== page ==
A constraint is a description that limits the permissible values for parameters and other properties of objects in a design. In this theory, constraints are objects with a slot called constraint.expression, whose value is a KIF sentence of type constraint-expression. This expression describes a constraint over parameters mentioned in the constraint. The constraint expression may also zero or one free variable. If the expression has not variables, then the constaint is called a parametric-constraint -- it is only over global parameters. If the expression contains a free variable, the constraint is called an object-constraint -- the variable represents the object being constrained.
The existence of a constraint does not imply that the constraint.expression is a true sentence. The semantics of the constraint expressions, including how "binding" to objects works, is provided by the predicates SATISFIED-CONSTRAINT and SATISFIES-CONSTRAINT. Satisfied-constraint is for parametric constraints; in this case, the constraint is satisfied iff the sentence is true. (Determining the truth of a constraint-expression may require finding the values of parameters mentioned in the sentence, but these parameters are not logical variables.) Object constraints are satisfied with respect to some object. The predicate SATISFIES-CONSTRAINT takes an object and a constraint-expression and holds when the expression, with the object substituted for the free variable, is a true sentence.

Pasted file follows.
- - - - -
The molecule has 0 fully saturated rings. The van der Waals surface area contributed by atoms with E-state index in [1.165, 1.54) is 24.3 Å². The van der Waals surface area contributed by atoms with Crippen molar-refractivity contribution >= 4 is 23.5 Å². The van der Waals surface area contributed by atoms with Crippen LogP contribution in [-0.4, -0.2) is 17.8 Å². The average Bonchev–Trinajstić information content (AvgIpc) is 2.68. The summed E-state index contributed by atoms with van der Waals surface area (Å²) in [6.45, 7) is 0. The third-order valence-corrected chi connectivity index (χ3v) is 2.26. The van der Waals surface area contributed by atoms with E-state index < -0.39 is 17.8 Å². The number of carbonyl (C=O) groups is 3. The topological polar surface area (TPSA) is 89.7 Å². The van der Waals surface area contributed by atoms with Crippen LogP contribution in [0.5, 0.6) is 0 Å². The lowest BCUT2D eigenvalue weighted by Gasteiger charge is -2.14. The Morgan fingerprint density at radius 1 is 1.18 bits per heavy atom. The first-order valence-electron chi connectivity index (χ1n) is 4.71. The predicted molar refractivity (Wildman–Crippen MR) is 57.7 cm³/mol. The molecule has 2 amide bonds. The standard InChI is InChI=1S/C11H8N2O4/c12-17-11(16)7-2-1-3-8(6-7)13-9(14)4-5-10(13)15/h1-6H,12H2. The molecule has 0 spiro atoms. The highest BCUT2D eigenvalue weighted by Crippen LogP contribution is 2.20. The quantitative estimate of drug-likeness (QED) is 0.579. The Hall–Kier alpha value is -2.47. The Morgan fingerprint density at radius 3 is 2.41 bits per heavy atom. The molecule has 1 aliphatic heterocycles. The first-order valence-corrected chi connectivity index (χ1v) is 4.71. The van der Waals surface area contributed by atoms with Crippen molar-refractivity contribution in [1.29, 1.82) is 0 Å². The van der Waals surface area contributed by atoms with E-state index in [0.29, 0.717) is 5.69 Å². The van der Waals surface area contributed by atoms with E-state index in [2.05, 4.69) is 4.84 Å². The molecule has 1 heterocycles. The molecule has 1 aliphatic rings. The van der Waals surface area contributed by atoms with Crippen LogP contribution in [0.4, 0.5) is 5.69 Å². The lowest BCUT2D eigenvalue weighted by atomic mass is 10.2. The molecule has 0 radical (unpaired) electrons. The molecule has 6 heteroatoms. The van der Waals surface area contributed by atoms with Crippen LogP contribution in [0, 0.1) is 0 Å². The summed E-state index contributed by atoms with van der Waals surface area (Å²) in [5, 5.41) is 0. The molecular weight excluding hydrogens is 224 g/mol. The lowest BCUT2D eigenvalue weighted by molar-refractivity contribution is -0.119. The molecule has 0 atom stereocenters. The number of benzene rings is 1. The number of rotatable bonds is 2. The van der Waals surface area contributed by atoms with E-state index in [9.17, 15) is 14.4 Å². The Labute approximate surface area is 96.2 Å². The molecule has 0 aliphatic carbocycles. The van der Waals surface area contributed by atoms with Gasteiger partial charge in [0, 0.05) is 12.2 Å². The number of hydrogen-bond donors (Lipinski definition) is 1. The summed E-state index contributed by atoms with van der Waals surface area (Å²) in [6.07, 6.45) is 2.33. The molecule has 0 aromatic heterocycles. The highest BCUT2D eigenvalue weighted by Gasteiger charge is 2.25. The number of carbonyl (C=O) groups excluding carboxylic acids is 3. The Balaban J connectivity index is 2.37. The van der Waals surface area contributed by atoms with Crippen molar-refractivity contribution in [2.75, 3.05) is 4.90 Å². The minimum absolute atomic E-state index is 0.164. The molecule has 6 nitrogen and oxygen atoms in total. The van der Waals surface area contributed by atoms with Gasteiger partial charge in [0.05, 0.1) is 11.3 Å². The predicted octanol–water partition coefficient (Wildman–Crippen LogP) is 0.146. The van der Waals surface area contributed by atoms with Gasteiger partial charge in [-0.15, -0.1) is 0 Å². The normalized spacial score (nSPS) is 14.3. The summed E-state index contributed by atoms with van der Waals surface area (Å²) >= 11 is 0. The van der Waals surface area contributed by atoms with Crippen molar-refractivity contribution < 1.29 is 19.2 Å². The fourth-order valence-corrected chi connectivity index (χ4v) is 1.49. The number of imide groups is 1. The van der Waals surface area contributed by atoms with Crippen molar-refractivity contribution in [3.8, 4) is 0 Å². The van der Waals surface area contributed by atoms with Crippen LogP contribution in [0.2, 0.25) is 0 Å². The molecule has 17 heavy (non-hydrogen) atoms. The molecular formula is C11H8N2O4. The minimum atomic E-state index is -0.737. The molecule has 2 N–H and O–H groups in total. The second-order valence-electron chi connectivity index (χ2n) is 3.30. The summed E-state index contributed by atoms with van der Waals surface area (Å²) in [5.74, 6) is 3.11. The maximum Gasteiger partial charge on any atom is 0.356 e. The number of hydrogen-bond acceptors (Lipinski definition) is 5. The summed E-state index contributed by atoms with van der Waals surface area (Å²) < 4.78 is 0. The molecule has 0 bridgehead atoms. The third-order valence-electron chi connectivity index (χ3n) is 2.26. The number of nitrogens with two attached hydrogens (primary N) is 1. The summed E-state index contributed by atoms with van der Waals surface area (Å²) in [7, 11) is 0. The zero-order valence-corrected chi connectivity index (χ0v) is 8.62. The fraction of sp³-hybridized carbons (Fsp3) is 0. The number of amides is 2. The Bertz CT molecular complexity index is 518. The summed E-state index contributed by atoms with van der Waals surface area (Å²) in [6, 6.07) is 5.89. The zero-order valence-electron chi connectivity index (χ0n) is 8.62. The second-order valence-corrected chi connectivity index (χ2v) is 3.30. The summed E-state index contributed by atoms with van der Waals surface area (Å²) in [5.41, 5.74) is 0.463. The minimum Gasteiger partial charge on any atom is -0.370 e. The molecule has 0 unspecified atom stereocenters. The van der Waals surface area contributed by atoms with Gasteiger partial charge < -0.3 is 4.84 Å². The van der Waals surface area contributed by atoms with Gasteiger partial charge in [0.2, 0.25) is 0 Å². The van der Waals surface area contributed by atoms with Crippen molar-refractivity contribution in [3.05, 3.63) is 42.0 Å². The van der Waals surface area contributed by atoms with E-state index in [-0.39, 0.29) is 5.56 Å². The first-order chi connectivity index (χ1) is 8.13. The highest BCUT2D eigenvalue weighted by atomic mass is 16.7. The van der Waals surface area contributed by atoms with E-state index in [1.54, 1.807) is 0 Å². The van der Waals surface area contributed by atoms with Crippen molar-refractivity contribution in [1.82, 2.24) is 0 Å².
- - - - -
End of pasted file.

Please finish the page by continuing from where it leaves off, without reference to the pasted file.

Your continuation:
One may specify constraints with quoted expressions. For example, for the constraint C1, we can say that its constraint expression is a sentence relating two parameters, P1 and P2 as follows:
(= (constraint.expression C1) '(< P1 P2))
C1 is satisfied if the sentence '(< P1 P2) is true. If (= P1 10) and (= P2 20), then (< P1 P2) and therefore C1 is satisfied.